In 1930, Marlene Dietrich was unlike anything the world had seen.
It's not that she was the first woman to dress as a man. Certainly, that had happened before, both for entertainment and for subterfuge. But Dietrich elevated drag to an art form – one that has been endlessly imitated in the decades since. She wasn't hiding her femininity, trying to pass as a man. Instead, she enhanced it with top hat and tails, giving menswear a beauty it had never seen before.
Marlene Dietrich, 1933 (Wikimedia Commons/German Federal Archives)
And then there was that kiss. Flouting the newly established Motion Picture Production Code, Dietrich kissed another woman in the 1930 film Morocco. It was shocking and funny to the characters in the film – and practically unheard-of to moviegoers. It was one of many ways in which Marlene Dietrich pushed the boundaries of her time.
But Dietrich's career wasn't always about blurring gender lines. Playing the same shtick over and over would have been far too boring for such an incomparable star. Instead, she kept her persona fresh, doing things we never quite expected.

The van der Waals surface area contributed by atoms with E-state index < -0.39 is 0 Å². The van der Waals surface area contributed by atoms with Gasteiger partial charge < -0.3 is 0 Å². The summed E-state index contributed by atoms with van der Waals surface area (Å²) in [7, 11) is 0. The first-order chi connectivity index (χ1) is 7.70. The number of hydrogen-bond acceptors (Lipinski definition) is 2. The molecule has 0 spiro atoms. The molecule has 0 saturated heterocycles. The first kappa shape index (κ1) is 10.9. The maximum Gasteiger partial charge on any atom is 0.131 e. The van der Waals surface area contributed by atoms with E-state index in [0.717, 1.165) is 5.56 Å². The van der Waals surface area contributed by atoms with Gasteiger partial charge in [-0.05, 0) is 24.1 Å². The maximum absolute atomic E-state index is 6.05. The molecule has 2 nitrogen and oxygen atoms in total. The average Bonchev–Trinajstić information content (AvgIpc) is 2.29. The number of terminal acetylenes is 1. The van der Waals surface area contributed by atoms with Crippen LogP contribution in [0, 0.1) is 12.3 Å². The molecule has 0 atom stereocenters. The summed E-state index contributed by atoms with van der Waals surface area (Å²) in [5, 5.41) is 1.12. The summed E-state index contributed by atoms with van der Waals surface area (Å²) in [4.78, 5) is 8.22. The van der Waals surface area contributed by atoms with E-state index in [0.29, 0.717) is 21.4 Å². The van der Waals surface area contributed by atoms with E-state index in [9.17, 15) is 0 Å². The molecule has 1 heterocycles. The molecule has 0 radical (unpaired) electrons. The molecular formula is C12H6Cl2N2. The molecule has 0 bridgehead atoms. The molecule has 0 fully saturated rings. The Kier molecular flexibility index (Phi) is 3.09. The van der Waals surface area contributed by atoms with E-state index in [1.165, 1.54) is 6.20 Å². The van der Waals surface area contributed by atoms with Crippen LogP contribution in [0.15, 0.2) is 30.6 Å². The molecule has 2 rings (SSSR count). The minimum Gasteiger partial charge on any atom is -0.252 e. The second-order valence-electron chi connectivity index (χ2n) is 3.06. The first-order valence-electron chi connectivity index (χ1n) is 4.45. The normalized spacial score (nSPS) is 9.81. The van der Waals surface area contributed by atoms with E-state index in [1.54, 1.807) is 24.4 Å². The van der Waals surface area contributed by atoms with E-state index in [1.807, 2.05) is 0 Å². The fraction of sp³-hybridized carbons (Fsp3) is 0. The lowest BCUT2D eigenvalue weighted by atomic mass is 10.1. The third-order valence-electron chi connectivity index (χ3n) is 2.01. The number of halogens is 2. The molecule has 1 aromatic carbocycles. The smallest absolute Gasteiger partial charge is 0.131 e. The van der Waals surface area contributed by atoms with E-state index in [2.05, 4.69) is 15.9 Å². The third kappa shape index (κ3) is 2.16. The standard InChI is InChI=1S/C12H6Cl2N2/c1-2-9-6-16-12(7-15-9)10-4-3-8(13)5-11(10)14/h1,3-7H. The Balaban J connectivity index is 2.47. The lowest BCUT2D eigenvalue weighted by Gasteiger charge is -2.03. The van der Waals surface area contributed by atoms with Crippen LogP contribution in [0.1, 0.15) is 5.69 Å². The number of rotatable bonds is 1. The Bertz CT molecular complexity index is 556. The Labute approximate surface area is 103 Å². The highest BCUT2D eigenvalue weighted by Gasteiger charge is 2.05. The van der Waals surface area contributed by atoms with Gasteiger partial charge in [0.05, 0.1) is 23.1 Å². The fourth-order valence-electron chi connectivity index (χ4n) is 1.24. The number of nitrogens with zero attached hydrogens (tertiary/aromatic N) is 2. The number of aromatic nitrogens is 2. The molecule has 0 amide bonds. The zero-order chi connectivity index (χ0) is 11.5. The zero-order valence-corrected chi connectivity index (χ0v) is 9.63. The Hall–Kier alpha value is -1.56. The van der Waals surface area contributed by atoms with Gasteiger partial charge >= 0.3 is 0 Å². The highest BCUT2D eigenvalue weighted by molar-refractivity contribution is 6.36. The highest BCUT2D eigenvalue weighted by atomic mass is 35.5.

She took on a variety of movie roles – like the bawdy, singing saloon girl in Destry Rides Again…
Dietrich’s personal life was as tantalizing and sexy as her on-screen persona. She carried on numerous affairs with both men and women, caring little who knew about them. Among her conquests, she counted Yul Brynner, John F. Kennedy (and his father too), Mercedes de Acosta, John Wayne, Edith Piaf, James Stewart…
But Dietrich was much more than a sex symbol. When World War II rolled around, she did her part and then some, earning a Medal of Freedom and Legion d’honneur for her work. Though a native of Germany, Dietrich was staunchly anti-Nazi. She became a U.S. citizen in 1939 and was one of the first celebrities to support the war effort, selling war bonds and tirelessly entertaining the troops in the U.S., the Pacific and Europe. She also helped the U.S. prevail over Germany in a way that was rather unique. As part of operation Musak, Dietrich recorded several of her signature songs in German. The sentimental tunes were played for the German troops and helped combat Nazi propaganda and lower morale among German soldiers who, against the orders of their superiors, craved hearing the music. Dietrich's "Lili Marlene" was especially effective.
Dietrich continued a wildly successful cabaret career into her 70s, dressing in and out of drag and performing a scathing version of anti-war anthem "Where Have All the Flowers Gone?"
All her life, until her death 21 years ago today, Marlene Dietrich blazed her own trail, with little regard for what anyone else thought was proper. It's why we still find her fascinating today.
Written by Linnea Crowther